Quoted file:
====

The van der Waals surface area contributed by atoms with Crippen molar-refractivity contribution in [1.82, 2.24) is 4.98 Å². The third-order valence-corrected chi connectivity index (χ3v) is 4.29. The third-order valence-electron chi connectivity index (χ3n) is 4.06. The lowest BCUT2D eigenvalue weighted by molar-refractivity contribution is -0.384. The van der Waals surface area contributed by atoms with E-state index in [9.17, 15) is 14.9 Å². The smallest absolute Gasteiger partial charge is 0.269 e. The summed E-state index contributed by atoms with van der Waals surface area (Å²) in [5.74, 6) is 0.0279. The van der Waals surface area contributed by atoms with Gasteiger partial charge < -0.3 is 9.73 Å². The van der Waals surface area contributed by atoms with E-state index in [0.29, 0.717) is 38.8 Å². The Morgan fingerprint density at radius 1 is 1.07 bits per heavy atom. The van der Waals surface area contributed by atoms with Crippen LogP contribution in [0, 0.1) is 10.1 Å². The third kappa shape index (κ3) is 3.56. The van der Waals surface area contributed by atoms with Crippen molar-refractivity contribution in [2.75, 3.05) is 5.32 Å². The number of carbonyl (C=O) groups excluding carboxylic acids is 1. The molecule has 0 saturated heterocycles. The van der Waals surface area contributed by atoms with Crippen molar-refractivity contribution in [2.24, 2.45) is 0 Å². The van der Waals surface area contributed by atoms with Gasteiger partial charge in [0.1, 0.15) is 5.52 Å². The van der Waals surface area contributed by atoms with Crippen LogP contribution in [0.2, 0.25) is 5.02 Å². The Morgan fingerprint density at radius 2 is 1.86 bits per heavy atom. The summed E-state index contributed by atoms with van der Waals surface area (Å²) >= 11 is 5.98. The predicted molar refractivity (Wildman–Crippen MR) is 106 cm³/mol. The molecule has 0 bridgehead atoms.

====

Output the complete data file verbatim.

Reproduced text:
The van der Waals surface area contributed by atoms with Crippen molar-refractivity contribution in [1.82, 2.24) is 4.98 Å². The third-order valence-corrected chi connectivity index (χ3v) is 4.29. The third-order valence-electron chi connectivity index (χ3n) is 4.06. The lowest BCUT2D eigenvalue weighted by molar-refractivity contribution is -0.384. The van der Waals surface area contributed by atoms with E-state index in [9.17, 15) is 14.9 Å². The smallest absolute Gasteiger partial charge is 0.269 e. The summed E-state index contributed by atoms with van der Waals surface area (Å²) in [5.74, 6) is 0.0279. The van der Waals surface area contributed by atoms with Gasteiger partial charge < -0.3 is 9.73 Å². The van der Waals surface area contributed by atoms with E-state index in [0.29, 0.717) is 38.8 Å². The Morgan fingerprint density at radius 1 is 1.07 bits per heavy atom. The van der Waals surface area contributed by atoms with Crippen LogP contribution in [0, 0.1) is 10.1 Å². The third kappa shape index (κ3) is 3.56. The van der Waals surface area contributed by atoms with Crippen molar-refractivity contribution in [2.75, 3.05) is 5.32 Å². The number of carbonyl (C=O) groups excluding carboxylic acids is 1. The molecule has 0 saturated heterocycles. The van der Waals surface area contributed by atoms with Crippen molar-refractivity contribution in [2.24, 2.45) is 0 Å². The van der Waals surface area contributed by atoms with Gasteiger partial charge in [0.1, 0.15) is 5.52 Å². The van der Waals surface area contributed by atoms with Crippen LogP contribution in [0.2, 0.25) is 5.02 Å². The Morgan fingerprint density at radius 2 is 1.86 bits per heavy atom. The summed E-state index contributed by atoms with van der Waals surface area (Å²) >= 11 is 5.98. The predicted molar refractivity (Wildman–Crippen MR) is 106 cm³/mol. The molecule has 0 bridgehead atoms.